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Loyalty and empathy

Glenn Hazeldine on his role in Così.

Glenn Hazeldine discusses how his character Henry evolves over the course of the play to become an admirable character of strength and loyalty to his fellow stage players.


What do you think the driving force behind your character is?

I think Henry values loyalty very highly. He appears to be deeply conservative and old-fashioned but reveals himself to be a staunchly committed member of the troupe and surprisingly tolerant.

How do you inhabit your character? Do they have specific gestures, movements, facial expressions or habits?

Nowra provides some pretty specific instructions regarding Henry’s physical peculiarities: an injured arm, inability to maintain eye contact or tolerate physical contact, he stutters and generally has a nervous disposition. This gave me a helpful springboard into building the character. It’s my job to empathise with all facets of the character and so I allow him to evolve as my understanding grows throughout the rehearsal process. I try to avoid any pre-determinations or judgement and instead let the circumstances of the scene inform his responses and behaviour. Over the course of the rehearsal period I discover finer details and allow them to be layered in organically, all the while keeping a keen ear out for directorial approval (or otherwise!).

How does your character grow during the course of the play?

At the outset, Henry is extremely insecure. The most obvious change you see in him is his growth in confidence amongst his cohort. His ever-present stutter disappears completely whilst he’s performing in Così fan tutte. In a profound sense he finally finds his voice.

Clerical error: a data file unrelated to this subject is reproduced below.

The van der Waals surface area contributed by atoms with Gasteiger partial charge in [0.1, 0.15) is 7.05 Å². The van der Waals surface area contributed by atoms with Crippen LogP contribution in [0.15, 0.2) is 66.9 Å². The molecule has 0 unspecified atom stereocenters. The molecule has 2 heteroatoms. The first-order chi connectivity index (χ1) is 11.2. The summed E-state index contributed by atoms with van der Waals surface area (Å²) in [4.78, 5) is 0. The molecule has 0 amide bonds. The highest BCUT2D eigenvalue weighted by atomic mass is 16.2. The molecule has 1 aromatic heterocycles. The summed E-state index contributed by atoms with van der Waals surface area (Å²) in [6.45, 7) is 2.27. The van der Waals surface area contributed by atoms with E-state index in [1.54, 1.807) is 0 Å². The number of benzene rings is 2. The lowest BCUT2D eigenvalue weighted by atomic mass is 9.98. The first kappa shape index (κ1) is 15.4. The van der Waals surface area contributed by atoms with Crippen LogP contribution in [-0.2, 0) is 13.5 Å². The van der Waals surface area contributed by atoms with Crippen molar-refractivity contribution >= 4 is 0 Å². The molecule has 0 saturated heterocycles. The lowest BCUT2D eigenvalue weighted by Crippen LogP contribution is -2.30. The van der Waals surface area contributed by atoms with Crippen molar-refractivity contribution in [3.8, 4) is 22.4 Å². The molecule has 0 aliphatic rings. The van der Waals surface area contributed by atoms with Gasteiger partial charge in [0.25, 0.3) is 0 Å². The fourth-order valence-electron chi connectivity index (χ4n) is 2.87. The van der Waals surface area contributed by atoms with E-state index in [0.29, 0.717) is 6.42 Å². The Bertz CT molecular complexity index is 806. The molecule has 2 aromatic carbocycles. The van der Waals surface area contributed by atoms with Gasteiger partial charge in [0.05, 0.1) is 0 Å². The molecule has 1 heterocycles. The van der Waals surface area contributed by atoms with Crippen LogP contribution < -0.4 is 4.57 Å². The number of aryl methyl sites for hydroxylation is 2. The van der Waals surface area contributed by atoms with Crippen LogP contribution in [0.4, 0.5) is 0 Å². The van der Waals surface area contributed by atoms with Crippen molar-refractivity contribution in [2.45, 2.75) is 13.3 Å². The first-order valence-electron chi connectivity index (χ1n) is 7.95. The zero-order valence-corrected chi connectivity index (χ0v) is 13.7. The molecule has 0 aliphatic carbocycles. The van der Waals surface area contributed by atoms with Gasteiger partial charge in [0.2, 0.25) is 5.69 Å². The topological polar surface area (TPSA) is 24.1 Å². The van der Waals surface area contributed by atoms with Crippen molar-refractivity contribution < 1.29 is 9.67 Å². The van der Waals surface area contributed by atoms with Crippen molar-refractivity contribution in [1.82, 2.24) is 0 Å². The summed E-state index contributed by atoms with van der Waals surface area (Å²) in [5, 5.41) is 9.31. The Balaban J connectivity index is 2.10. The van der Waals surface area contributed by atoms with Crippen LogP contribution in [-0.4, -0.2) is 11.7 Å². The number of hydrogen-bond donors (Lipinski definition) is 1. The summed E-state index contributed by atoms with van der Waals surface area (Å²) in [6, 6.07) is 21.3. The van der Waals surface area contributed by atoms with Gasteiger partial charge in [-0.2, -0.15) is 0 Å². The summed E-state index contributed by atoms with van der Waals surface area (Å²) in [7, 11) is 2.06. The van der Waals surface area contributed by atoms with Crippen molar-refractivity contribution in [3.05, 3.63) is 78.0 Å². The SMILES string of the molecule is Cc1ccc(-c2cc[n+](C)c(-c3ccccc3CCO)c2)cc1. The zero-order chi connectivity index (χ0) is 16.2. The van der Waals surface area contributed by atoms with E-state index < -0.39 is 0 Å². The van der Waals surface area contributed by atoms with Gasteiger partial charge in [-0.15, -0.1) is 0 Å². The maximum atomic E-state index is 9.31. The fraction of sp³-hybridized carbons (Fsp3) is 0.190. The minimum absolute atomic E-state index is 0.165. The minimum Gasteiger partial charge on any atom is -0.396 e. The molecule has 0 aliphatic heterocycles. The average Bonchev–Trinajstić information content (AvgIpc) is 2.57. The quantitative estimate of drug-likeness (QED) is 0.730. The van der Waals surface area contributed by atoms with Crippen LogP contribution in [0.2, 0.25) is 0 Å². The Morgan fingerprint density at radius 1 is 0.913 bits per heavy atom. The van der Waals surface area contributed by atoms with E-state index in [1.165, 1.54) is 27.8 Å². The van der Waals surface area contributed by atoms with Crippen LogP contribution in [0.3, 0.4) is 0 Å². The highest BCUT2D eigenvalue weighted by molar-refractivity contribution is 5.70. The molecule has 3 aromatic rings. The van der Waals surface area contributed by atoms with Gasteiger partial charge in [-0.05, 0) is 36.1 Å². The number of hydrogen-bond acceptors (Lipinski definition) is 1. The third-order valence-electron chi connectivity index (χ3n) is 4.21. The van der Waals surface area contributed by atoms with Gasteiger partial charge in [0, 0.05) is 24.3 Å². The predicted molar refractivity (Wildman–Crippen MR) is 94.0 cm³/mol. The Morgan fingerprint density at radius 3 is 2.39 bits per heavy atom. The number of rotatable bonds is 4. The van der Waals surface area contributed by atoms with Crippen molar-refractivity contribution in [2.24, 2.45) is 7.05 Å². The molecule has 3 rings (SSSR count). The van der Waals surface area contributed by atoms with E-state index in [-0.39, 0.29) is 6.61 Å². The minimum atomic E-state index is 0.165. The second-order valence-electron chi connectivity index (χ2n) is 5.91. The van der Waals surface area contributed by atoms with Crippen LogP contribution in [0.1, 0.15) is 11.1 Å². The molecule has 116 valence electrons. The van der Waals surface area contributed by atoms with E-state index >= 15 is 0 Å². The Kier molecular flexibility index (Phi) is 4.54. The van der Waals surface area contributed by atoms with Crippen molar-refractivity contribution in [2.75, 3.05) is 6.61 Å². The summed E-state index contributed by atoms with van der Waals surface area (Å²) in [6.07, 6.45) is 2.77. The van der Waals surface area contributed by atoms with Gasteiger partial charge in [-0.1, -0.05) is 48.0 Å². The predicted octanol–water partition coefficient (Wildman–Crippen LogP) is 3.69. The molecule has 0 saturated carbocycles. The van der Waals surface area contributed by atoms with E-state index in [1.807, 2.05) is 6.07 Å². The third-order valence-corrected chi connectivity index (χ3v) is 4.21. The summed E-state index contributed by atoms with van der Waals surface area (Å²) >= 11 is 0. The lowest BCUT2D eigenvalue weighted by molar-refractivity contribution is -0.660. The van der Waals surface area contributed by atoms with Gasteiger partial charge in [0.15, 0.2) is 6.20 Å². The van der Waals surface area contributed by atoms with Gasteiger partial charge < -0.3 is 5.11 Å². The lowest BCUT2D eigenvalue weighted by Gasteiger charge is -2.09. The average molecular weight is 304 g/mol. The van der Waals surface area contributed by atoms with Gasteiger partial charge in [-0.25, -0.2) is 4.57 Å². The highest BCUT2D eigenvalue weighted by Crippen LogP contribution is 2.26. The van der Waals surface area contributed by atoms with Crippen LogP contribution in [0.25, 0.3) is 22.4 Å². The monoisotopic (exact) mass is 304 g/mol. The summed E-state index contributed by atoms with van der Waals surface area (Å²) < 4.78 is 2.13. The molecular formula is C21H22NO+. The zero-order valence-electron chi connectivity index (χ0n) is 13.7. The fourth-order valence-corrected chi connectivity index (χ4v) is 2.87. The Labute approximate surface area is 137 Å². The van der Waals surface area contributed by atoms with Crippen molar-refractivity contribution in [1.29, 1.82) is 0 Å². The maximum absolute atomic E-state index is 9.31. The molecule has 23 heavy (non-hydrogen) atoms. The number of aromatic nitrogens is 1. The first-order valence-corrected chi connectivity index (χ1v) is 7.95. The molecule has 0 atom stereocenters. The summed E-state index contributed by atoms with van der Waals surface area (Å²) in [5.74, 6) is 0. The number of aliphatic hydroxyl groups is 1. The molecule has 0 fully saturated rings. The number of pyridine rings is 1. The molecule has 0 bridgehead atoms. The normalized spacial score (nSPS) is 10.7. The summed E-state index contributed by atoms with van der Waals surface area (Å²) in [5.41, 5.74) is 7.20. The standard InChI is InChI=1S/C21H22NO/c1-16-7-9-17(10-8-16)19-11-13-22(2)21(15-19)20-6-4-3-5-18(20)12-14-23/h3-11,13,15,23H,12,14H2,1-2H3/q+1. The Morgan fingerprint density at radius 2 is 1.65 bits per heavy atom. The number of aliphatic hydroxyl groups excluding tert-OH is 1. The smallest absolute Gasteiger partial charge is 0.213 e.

Can you describe a moment or exercise from rehearsal that helped you interpret/develop your character?

Sarah Goodes (Director) has a remarkably humane approach to telling stories. She attends to all the characters in a delicately considered way and finds beautiful moments of interaction between them. The development of my character has been a constant growth throughout rehearsals in response to her careful guidance.

How important is experimentation and improvisation in rehearsal for you, in regards to interpreting the script and its characters?

I guess experiment and improvisation are important to embrace in any rehearsal situation. Improvising can be a brilliant opportunity to explore the myriad ways in which a character might respond and behave. It’s good to surprise yourself by exploring further afield than initial instincts may have dictated. Rather than be limited by the old cliché, “my character wouldn’t do that,” it’s good to push yourself from time to time with the response, “what if they had to?” Humans are infinitely capable of contrary behaviour and our characters should be too, so long as it doesn’t corrupt the storytelling.

Do you have a favourite line from the script? It mightn’t be your own. Why is it your favourite?

At drama school we were taught that acting is the passionate pursuit of your objectives. Roy’s line, “Music is what love between humans should be” seems to be one of the main things that drive him to inspire the patients to commit to the production of Così fan tutte. They find a profound connection to one another along the way. It always strikes me how much this line means to him.


Published on 30 April 2019

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